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Mason-Dixon Line

the line that supposedly divides North from South

In 1632, King Charles I of England gave the first Lord Baltimore, George Calvert, the colony of Maryland. In 1682, King Charles II gave William Penn the territory to the north, which later became Pennsylvania. A year later, Charles II also gave Penn land on the Delmarva Peninsula. It was this last grant that led to what is now known as the Mason-Dixon Line (or Mason and Dixon's Line).

According to the original charters, the boundary between Maryland and Pennsylvania was supposed to be along 40 degrees north, but that line had never been formally "drawn." The addition of what is now Delaware to Penn's colony added extra confusion to the boundary question, and the Calvert and Penn families asked the British court to resolve the issue. In 1750, England's chief justice declared that the boundary between Pennsylvania and Maryland ran west and south from a point 15 miles south of Philadelphia. Ten years later, the two families agreed on the compromise and to have the boundary surveyed. America had no surveyors capable of taking on this task, however, so the Calverts and Penns agreed to hire two men from England.

Charles Mason and Jeremiah Dixon arrived in Philadelphia in November 1763. Mason was an astronomer who had worked at the Royal Observatory at Greenwich and Dixon was a renowned surveyor. They precisely established the point fifteen miles south of Philadelphia from which the boundary was to be drawn and erected a limestone benchmark. After establishing the line between Maryland and Delaware they began working their way west along the Maryland-Pennsylvania border. The men had been hired to "draw" the boundary for a distance of five degrees of longitude west from the Delaware River, but on October 9, 1767 their Iroquis guides refused to go any further because they had reached the border of their lands with the Lenape, with whom they were engaged in hostilities. The team made their final observations on October 11, 233 miles from its starting point, but 36 miles away from their intended end point. Their survey was officially received and accepted by the Penn and Calvert families on October 18.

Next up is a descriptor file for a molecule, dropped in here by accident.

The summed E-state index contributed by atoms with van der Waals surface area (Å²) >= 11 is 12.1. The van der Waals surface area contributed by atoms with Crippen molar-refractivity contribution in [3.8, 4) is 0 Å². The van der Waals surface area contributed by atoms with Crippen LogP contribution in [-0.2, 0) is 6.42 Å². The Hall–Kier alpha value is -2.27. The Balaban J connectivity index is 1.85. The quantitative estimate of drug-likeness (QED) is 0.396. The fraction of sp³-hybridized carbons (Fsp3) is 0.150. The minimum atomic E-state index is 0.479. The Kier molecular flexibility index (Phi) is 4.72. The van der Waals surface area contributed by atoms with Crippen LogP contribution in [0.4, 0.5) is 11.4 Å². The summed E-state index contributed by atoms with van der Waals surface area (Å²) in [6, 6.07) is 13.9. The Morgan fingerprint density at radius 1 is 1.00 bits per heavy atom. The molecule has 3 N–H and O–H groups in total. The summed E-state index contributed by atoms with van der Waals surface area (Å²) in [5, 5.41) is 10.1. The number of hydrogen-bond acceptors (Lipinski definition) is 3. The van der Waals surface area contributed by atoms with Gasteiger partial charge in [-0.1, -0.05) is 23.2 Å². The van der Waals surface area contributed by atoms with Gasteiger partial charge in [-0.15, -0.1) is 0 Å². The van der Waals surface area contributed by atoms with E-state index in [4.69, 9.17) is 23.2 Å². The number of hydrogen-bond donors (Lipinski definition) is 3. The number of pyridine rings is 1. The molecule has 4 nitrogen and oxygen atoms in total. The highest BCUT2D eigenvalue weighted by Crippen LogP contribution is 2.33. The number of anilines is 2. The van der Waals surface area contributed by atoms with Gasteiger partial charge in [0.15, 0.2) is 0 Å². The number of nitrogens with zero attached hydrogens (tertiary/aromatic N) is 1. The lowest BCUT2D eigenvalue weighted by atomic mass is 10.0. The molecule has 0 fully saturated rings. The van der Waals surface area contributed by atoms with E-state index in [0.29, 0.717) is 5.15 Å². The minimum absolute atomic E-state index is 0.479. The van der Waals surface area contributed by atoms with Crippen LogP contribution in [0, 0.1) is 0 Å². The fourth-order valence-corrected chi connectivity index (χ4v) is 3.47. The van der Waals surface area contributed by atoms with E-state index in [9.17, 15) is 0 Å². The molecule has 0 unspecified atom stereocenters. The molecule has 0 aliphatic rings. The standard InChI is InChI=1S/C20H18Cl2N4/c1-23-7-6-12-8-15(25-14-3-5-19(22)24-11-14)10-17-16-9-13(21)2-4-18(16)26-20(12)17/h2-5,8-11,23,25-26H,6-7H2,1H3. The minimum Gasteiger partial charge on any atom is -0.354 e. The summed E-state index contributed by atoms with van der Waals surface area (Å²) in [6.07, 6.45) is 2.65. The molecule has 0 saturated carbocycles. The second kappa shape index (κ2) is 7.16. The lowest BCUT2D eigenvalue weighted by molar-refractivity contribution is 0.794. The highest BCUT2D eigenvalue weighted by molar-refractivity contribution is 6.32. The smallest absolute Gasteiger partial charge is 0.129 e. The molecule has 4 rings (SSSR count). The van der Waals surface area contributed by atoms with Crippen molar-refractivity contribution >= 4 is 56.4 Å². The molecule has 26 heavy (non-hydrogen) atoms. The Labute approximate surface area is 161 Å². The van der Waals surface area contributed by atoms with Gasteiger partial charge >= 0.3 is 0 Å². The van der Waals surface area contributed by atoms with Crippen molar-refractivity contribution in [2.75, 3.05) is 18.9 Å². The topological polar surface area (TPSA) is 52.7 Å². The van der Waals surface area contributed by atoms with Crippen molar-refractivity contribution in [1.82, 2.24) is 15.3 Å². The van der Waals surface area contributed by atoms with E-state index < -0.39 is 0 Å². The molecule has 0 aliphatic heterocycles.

one of the original crownstones set by Mason and Dixon
one of the original crownstones set by Mason and Dixon

The line drawn by Mason and Dixon remained nothing more than the Pennsylvania-Maryland-Delaware boundary until 1820, when the Missouri Compromise established a boundary between the slave states of the south and the free states of the north. That boundary became referred to as the Mason-Dixon line because it began in the east along the Mason-Dixon line and headed westward to the Ohio River and along the Ohio to its mouth at the Mississippi River and then west along 36 degrees 30 minutes North.

map of the Mason-Dixon Line
map of the Mason-Dixon Line

Aside from its completion to the western border of Pennsylvania, the Mason-Dixon line has not been changed since its first drawing. The tools Mason and Dixon were crude compared to the surveying technology of today, but modern technology has found their line to be remarkably accurate. Although many of the original marker stones were removed by locals and souvenir hunters over the subsequent years, a great many still stand; many of the ones stolen in years past have also been recovered and placed back in their original locations.

SEE ALSO
King Charles I
King Charles II
William Penn
Missouri Compromise

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The Robinson Library >> American History >> United States: Local History and Description >> Middle Atlantic States >> General History and Description

This page was last updated on February 09, 2017.